NYT Goes to "Great Lengths" to Call People at Conservative Political Action Conference "Conservative"
New York Times reporter Jeff Zeleny reported Saturday from Mitt Romney’s speech to the annual Conservative Political Action Conference in D.C., “Romney’s Record as Governor Resumes Central Role in Nomination Fight,” and noted that Mitt Romney used the “conservative” label “at least 25 times during a 25-minute speech.” Funny Zeleny should mention that, considering a Friday Times report from CPAC contains 23 instances of the word “conservative” in a 28-paragraph story, making it as popular a word choice as the conjunction “and.”
Zeleny's Saturday dispatch was only slightly less label-happy, using the word 12 times, not counting quoted material or the name of the conference itself. (Is the name Conservative Political Action Conference not a sufficient giveaway?)
Mitt Romney sought on Friday to expunge the lingering skepticism and unease that conservative activists have raised about his presidential candidacy, pledging in a speech that he would not betray their trust or abandon their principles if he challenged President Obama as the Republican nominee.
As the Republican presidential race intensifies, Mr. Romney’s record as Massachusetts governor has resumed a central role. He introduced himself at a speech here as a “severely conservative governor,” but one of his leading rivals, Rick Santorum, warned voters not to settle for “a hollow victory” by nominating an impure conservative.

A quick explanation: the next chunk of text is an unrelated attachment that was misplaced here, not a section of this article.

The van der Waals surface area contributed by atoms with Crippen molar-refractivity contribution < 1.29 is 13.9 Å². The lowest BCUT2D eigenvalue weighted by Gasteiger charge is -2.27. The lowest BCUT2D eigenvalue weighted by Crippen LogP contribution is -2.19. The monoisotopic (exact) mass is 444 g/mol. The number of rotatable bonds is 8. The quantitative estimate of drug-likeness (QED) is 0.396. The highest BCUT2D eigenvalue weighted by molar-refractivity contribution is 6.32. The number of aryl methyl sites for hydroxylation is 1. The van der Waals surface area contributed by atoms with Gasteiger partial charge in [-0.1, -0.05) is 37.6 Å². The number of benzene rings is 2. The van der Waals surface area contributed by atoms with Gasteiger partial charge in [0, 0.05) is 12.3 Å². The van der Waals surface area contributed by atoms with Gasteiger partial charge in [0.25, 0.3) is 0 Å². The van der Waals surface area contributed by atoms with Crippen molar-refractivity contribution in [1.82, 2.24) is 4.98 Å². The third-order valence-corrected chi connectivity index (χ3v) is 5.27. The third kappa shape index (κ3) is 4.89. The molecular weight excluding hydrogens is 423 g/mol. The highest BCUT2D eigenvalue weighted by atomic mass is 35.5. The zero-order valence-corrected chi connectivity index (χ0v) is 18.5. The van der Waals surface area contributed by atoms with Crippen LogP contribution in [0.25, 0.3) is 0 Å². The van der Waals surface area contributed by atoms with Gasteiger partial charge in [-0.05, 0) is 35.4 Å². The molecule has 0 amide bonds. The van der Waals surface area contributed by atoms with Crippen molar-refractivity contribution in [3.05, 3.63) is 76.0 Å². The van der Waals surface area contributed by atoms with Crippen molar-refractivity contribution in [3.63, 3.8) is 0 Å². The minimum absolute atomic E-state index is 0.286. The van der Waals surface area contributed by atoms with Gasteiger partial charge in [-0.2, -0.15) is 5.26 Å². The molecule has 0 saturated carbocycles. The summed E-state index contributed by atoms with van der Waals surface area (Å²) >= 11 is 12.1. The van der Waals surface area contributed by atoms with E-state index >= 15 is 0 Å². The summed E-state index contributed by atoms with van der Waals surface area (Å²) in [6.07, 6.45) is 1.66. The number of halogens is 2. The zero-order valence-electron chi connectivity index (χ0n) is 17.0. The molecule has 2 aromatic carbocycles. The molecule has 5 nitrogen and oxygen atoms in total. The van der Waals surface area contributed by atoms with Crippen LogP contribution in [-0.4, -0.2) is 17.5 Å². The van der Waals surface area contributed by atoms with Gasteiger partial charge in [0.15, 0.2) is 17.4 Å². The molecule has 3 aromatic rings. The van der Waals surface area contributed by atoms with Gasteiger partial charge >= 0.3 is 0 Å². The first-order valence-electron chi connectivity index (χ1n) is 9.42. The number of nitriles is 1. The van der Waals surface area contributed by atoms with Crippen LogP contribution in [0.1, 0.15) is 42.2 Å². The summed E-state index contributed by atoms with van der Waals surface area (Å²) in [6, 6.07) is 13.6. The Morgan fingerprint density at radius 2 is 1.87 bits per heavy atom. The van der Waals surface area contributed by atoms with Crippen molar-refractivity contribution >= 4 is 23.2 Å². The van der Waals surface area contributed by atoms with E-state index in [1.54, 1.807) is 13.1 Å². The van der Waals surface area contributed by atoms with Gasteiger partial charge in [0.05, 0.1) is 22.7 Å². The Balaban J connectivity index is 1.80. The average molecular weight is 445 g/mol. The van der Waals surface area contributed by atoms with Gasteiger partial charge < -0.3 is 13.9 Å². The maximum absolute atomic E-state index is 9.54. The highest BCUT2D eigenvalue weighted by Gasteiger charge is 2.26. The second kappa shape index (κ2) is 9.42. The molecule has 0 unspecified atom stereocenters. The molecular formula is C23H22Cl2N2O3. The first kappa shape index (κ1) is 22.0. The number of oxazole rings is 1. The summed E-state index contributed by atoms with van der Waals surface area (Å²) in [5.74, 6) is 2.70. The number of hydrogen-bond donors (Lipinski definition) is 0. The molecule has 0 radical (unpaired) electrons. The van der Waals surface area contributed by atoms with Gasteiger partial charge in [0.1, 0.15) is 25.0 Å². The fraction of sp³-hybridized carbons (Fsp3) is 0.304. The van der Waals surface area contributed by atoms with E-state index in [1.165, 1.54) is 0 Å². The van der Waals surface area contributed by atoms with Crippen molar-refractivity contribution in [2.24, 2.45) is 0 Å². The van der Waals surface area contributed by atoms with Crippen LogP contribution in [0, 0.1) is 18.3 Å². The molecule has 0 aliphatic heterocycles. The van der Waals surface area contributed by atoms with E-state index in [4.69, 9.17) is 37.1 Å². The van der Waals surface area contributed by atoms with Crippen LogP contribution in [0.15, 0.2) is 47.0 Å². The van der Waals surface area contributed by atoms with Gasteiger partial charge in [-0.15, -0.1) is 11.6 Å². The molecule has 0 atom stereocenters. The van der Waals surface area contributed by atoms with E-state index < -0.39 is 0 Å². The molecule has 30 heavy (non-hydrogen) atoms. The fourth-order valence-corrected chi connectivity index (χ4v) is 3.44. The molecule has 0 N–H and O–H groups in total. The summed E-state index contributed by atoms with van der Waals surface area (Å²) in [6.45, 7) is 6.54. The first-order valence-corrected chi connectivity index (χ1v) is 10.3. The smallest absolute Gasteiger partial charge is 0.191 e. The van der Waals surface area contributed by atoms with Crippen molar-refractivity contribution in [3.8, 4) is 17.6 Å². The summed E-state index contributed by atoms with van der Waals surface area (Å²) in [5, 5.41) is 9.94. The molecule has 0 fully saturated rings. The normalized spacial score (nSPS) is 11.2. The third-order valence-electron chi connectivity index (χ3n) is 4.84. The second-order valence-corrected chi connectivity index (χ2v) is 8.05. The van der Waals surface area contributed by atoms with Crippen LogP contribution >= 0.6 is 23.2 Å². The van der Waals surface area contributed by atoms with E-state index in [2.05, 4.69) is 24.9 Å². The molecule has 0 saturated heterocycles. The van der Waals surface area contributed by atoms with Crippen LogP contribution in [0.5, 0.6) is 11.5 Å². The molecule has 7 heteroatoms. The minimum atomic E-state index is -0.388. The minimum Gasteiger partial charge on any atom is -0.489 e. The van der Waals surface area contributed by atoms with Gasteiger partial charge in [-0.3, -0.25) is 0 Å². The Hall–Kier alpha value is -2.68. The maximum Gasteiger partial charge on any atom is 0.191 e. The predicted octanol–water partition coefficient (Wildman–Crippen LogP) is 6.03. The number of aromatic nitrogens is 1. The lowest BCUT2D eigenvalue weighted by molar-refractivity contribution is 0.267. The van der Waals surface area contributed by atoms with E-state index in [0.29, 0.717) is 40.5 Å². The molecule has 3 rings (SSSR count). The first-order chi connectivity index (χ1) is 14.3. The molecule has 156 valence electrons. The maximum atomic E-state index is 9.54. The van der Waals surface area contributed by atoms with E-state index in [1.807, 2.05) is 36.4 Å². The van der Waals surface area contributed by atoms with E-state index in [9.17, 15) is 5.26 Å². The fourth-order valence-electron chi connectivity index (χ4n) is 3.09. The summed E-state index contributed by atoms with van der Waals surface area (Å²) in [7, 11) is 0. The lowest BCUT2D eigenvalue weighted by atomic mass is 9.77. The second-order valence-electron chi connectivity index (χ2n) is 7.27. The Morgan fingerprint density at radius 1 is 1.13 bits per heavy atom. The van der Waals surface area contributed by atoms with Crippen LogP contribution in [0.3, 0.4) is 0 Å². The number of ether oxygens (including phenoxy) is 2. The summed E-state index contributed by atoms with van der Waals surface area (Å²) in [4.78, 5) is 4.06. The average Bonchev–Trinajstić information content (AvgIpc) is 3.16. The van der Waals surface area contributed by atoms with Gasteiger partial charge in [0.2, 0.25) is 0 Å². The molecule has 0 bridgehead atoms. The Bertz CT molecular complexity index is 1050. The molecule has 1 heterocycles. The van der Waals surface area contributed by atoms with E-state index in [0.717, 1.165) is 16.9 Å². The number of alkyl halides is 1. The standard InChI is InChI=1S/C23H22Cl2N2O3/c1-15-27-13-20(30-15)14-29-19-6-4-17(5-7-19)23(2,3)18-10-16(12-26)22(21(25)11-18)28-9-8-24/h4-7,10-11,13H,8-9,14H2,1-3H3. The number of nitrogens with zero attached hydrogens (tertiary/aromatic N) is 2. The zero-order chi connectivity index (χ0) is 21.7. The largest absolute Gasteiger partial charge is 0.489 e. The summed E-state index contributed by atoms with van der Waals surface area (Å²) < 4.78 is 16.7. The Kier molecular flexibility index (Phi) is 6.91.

The spotlight was squarely on Mr. Romney, who is working to regain the upper hand in the Republican nominating contest. He went to great lengths to showcase his conservative core, using a variation of the word “conservative” at least 25 times during a 25-minute speech.
But he did not dramatically change his tone or signal that he was poised to make urgent adjustments to his message. While commentators had built up his appearance at the conservative forum as a make-or-break moment for his candidacy, he seemed to confront it with the same methodical approach he has taken to his campaign.
At the conference here four years ago, in the same ballroom of the Marriott Wardman Park hotel, Mr. Romney announced that he was ending his presidential bid. The crowd roared in disapproval, a sign of the well-known dislike among conservatives for Senator John McCain.